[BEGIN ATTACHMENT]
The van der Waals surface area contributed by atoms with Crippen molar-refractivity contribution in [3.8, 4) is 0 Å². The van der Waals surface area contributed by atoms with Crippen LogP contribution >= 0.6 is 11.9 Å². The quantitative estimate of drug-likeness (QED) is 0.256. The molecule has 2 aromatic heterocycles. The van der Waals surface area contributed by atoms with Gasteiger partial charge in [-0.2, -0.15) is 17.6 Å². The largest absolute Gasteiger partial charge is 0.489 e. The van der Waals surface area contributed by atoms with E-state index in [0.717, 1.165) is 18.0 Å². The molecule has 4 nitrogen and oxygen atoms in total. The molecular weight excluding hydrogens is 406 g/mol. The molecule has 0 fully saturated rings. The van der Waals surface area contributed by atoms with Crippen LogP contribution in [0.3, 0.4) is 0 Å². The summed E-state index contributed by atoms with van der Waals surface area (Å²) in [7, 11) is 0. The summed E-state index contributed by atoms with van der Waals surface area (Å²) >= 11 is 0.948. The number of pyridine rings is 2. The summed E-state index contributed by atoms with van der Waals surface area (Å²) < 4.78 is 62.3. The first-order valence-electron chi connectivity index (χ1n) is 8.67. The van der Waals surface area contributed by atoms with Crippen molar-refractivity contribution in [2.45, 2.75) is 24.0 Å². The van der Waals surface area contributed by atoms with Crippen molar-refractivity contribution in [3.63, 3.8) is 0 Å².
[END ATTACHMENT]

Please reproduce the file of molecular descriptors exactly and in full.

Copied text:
The van der Waals surface area contributed by atoms with Crippen molar-refractivity contribution in [3.8, 4) is 0 Å². The van der Waals surface area contributed by atoms with Crippen LogP contribution >= 0.6 is 11.9 Å². The quantitative estimate of drug-likeness (QED) is 0.256. The molecule has 2 aromatic heterocycles. The van der Waals surface area contributed by atoms with Gasteiger partial charge in [-0.2, -0.15) is 17.6 Å². The largest absolute Gasteiger partial charge is 0.489 e. The van der Waals surface area contributed by atoms with E-state index in [0.717, 1.165) is 18.0 Å². The molecule has 4 nitrogen and oxygen atoms in total. The molecular weight excluding hydrogens is 406 g/mol. The molecule has 0 fully saturated rings. The van der Waals surface area contributed by atoms with Crippen LogP contribution in [0.3, 0.4) is 0 Å². The summed E-state index contributed by atoms with van der Waals surface area (Å²) in [7, 11) is 0. The summed E-state index contributed by atoms with van der Waals surface area (Å²) >= 11 is 0.948. The number of pyridine rings is 2. The summed E-state index contributed by atoms with van der Waals surface area (Å²) < 4.78 is 62.3. The first-order valence-electron chi connectivity index (χ1n) is 8.67. The van der Waals surface area contributed by atoms with Crippen molar-refractivity contribution in [2.45, 2.75) is 24.0 Å². The van der Waals surface area contributed by atoms with Crippen molar-refractivity contribution in [3.63, 3.8) is 0 Å².